Specifically, an HTTP request smuggling attack, which can be launched remotely over the internet, can allow a hacker to bypass security controls, gain access to sensitive data, and compromise other users of the targeted app. While the attack method has been known for more than a decade, it still hasn’t been fully mitigated. Klein has managed to identify five new attack variants and he has released proof-of-concept (PoC) exploits.
He demonstrated his findings using the Abyss X1 web server from Aprelium and the Squid caching and forwarding HTTP web proxy. The developers of Abyss and Squid have been notified of the vulnerabilities exploited by Klein during his research, and they have released patches and mitigations. One of the attacks bypasses the OWASP ModSecurity Core Rule Set (CRS), which provides generic attack detection rules for ModSecurity or other web application firewalls. OWASP has also released fixes after being notified.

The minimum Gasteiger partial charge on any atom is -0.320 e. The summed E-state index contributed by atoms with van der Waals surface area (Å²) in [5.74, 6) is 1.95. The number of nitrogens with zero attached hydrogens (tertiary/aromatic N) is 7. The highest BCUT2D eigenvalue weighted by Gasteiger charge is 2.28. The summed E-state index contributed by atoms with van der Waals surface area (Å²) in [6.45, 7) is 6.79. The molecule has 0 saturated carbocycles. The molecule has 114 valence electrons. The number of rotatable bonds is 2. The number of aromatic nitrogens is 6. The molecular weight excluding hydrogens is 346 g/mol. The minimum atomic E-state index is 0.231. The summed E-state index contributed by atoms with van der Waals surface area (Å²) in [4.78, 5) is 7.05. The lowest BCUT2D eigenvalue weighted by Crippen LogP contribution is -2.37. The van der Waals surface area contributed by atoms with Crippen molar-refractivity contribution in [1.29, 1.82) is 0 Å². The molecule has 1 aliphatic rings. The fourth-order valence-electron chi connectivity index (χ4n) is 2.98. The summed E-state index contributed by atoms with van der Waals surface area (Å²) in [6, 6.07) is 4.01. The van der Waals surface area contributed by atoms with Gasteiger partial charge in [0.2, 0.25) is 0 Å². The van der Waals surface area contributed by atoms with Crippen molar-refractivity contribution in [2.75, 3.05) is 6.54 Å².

Klein told SecurityWeek ahead of his talk on HTTP request smuggling at the Black Hat conference that an attacker needs to find combinations of web servers and proxy servers with “matching” vulnerabilities in order to launch an attack, which makes it difficult to determine exactly how many servers are impacted. However, an attacker can simply try to launch an attack to determine if a system is vulnerable. “The attack is not demanding resource-wise, so there’s no downside to simply trying it,” Klein said. In his research, he demonstrated a web cache poisoning attack, in which the attacker forces the proxy server to cache the content of one URL for a request of a different URL.
He says attacks can be launched en-masse through a proxy server against multiple different web servers or against multiple proxy servers… While there haven’t been any reports of HTTP request smuggling being used in the wild, Klein has pointed out that attacks may have been launched but were not detected by the target.